Peter L. Salgo, MD: I was going to ask about that.

Tim Boonstra, RPh: That is the challenge. We have a lot of patients who are not adherent to their regular, standard half-life or extended half-life prophy regimen, and most likely, if they’re not adherent to that, they won’t be adherent to this.

Peter L. Salgo, MD: But let’s not blame the patients completely.

Tim Boonstra, RPh: Yes.

Peter L. Salgo, MD: There’s the famous study, right, in which they gave medical students—highly motivated, one would think intelligent—and they gave them placebos. All they asked them to do was to take 1 pill a day for a year. And then, they looked at the number left over, and it was about 30%. This is not bad, people.

Robert F. Sidonio Jr, MD: This is a human problem.

Peter L. Salgo, MD: This is a human problem, right.

Robert F. Sidonio Jr, MD: I forget to take my Zantac [ranitidine] every day, I can tell you. I just forget to take it. I notice it later and then I take it again.

Tim Boonstra, RPh: I think that for some of those challenging patients, if we have the options to go once a week, every other week, or once a month, we can have them come into clinic and give them their shot. At least we know that they’re adherent.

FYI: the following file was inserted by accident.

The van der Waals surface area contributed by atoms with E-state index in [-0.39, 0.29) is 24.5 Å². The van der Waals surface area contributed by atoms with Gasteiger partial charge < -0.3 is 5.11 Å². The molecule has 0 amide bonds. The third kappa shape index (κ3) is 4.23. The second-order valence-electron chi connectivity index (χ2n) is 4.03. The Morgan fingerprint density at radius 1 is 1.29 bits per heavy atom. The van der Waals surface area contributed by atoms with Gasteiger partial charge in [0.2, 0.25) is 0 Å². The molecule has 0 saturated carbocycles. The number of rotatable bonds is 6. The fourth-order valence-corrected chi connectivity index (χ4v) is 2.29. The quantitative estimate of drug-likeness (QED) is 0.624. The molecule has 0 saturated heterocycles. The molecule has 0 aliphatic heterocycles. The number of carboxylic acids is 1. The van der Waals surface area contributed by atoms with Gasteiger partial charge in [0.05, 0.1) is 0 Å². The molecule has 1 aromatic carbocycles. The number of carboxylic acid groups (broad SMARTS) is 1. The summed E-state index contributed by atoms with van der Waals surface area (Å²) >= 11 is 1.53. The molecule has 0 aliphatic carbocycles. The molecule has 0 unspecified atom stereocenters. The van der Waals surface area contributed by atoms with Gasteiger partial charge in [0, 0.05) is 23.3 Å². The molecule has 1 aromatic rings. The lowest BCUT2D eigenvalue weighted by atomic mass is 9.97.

Robert F. Sidonio Jr, MD: We hope that you are going to help provide reminders. We always tell people that you have phones, to set reminders, but not everybody does that. We’re still going to rely on the pharmacist to keep track, and these medical bleeding logs are going to be important.

Peter L. Salgo, MD: Why do I always come to, “There’s an app for that?”

Robert F. Sidonio Jr, MD: Yes.

Peter L. Salgo, MD: Once a month, your phone goes off. That should work.

Robert F. Sidonio Jr, MD: And as he mentioned before, one of the apps does have a way to connect to your pharmacist and connect to your center, so I can track it and see he forgot to give his dose last week. And then, one of us will make a call.

Peter L. Salgo, MD: There’s a black-box warning. We can’t go past this without discussion on emicizumab. What is this black box? It sounds scary. Is it scary. Should it be scary?